Besides the census, a registry of the immigrants was made, based on the form provided by the United Nations High Commissioner for Refugees (UNHCR). The registry will serve for the creation of personal identification, which will be needed for access to the future shelter of Pacaraima.
Breakfast and lunch
From Monday to Friday, in the morning, the missionaries have been helping the distribution of breakfast offered in the parish of Pacaraima to about 300 Venezuelan immigrants, both Indigenous and non-Indigenous. Once a week, the group also gives support in the fixing and distribution of lunch offered by the Catholic Church, which then is distributed in the settlement.
“Since the arrival of the Fraternidade, we feel that people and the public institutions are engaging more, with people offering to help”, said Imer.
On the 26, members of the Federal Public Defender conducted activities to check irregular situations such as sexual and working exploitation. A registry was made with the immigrants, and their rights were informed to them.
A health problem that often occurs among Indigenous immigrants are skin problems than get infected due to poor hygiene conditions. The missionaries have been making bandages daily. In some cases, hospitalization of the patient is necessary. Also cases of wounds and conjunctivitis.
Canarinhos da Amazonia Association (Little Canaries of Amazonas Association)
The Association develops a work with about 120 non-Indigenous Venezuelan immigrants, including 60 children. One activity is the choir, composed by the children. The missionaries donated food to the association, participated in the choir and conducted an activity with drawing and music for the children.
Accompanied by members of the Baptist Church, the missionaries visited some improvised places where some families of non-Indigenous Venezuelan immigrants are living. Food and hygiene products were donated.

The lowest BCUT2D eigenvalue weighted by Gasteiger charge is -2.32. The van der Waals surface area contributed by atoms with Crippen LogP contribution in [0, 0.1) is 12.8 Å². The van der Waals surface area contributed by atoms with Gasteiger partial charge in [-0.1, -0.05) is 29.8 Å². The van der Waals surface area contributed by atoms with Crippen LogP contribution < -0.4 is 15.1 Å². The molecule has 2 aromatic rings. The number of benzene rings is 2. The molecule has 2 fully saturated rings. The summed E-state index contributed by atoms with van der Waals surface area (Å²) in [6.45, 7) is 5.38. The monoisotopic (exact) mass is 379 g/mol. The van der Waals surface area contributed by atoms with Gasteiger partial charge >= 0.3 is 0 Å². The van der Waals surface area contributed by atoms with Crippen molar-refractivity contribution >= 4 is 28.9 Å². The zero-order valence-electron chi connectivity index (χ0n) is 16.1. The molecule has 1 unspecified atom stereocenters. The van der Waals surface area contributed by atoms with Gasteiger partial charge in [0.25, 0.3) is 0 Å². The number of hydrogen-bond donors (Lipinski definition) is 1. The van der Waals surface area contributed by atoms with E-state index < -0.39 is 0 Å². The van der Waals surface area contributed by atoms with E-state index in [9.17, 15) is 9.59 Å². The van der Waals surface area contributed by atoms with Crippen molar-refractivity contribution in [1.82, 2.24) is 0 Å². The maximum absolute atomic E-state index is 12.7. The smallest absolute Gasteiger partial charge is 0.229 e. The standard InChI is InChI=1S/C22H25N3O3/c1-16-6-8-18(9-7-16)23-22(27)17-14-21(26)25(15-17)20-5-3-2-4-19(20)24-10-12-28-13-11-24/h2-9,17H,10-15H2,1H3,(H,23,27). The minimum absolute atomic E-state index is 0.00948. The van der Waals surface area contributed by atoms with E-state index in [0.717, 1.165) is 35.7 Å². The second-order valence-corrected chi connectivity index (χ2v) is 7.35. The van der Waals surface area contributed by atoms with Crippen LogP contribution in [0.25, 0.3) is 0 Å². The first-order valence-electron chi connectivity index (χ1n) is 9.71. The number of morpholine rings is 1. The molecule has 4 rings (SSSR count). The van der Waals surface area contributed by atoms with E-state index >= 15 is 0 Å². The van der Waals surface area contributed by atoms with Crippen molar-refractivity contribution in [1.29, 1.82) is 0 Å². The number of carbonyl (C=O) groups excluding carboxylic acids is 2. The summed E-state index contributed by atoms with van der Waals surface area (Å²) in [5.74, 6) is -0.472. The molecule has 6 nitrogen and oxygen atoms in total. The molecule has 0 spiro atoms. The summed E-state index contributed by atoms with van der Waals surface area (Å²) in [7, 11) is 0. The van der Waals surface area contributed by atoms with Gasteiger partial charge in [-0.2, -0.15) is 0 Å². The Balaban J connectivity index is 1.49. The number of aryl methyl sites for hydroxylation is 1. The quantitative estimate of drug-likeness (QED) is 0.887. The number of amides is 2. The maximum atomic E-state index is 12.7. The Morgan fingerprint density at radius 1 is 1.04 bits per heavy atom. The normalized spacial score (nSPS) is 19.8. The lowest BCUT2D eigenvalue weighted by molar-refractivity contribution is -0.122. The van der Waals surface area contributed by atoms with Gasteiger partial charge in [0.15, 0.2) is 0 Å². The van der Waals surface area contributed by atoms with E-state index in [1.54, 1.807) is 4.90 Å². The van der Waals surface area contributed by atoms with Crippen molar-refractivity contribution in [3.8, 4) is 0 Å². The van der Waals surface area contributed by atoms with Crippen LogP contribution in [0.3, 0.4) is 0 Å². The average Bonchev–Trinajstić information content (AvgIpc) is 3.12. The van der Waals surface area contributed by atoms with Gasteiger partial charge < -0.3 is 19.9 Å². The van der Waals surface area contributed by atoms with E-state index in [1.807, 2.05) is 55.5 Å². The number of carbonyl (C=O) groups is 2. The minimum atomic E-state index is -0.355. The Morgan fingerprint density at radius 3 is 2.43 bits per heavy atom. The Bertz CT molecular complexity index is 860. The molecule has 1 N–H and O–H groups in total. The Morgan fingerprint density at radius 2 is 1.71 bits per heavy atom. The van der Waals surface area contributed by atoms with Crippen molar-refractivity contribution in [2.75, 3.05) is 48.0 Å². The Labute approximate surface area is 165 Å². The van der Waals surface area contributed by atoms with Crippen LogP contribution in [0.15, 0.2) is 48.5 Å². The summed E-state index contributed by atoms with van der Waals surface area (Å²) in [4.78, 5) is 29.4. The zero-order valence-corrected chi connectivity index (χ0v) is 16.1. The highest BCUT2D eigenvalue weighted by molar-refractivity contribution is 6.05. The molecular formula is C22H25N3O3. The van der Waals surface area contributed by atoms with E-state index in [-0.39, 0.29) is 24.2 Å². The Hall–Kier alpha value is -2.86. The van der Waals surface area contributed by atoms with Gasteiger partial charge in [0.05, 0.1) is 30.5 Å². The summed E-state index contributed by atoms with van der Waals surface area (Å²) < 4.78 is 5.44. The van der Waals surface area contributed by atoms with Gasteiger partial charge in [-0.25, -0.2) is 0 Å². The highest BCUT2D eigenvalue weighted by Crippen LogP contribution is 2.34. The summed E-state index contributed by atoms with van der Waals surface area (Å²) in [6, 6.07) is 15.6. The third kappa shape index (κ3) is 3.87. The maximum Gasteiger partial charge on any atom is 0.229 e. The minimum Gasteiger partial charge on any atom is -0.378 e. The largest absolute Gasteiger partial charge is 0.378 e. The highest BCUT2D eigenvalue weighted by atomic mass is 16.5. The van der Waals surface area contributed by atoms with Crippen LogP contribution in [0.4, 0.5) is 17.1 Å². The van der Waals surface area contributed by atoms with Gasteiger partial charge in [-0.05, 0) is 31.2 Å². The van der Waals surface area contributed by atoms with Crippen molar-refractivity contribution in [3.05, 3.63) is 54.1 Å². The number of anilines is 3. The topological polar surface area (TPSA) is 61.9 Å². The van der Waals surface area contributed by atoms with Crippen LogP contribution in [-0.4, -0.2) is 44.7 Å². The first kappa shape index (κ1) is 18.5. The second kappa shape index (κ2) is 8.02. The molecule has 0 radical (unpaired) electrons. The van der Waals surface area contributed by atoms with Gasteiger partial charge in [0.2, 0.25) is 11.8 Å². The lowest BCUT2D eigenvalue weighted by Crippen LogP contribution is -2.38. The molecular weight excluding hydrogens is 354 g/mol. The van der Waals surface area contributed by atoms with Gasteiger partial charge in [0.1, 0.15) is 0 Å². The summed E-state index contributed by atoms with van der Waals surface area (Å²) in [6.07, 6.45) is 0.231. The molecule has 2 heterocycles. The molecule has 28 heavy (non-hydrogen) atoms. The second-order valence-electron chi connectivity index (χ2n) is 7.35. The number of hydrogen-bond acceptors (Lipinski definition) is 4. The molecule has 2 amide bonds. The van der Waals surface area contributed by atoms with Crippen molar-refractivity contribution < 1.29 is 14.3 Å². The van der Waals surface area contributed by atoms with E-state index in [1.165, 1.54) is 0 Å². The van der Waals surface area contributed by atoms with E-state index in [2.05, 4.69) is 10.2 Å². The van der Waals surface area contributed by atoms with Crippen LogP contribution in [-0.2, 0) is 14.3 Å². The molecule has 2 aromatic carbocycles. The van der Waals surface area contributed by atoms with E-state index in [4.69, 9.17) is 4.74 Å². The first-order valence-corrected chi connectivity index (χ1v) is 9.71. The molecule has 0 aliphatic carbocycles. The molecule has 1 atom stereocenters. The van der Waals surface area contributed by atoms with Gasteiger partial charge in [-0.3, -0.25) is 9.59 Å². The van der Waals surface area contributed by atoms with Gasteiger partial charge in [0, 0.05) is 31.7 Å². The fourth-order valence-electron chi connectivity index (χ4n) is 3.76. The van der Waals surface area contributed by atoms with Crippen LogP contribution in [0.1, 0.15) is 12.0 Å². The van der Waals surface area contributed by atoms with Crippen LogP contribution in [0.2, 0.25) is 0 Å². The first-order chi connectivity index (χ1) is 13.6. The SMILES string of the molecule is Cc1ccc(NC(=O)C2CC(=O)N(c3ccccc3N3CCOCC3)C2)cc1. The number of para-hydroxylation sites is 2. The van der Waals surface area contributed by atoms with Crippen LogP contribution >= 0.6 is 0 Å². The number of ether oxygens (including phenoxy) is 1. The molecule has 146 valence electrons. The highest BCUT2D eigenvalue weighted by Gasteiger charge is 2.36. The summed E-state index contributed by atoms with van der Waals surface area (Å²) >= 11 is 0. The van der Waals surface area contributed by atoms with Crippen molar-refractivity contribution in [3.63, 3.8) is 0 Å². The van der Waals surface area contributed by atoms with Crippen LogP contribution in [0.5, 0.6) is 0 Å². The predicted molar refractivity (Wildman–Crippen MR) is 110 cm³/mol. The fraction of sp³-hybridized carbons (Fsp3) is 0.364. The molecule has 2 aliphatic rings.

“The situation of the immigrants is very complicated, because the city is very small and does not offer many possibilities, and they do not have conditions to migrate to other places. Nevertheless, staying in this bordering region allows them to often go to Venezuela to bring food to their family members”, explained Imer.
Preparations for the shelter
With the advancement of the construction of the shelter in Pacaraima, the missionaries began to prepare basic kits with foods and clothes. They will be distributed the moment the families enter the shelter.
A truck transporting material donated by the Mormons Church, which was going to the shelter, had problems on the road and remained stuck about 30 kilometers from Pacaraima. The missionaries obtained a truck from the City Hall and transferred the load.
On Sunday, 29, a Mass was conducted in the Parish of the city with the presence of several immigrants. The Choir of Venezuelan Children of the Canarinhos da Amazonia Association gave a presentation and paid homage to the children who suffered a car accident in Pacaraima and are hospitalized in the city of Boa Vista.
A TV team from France took images and made interviews.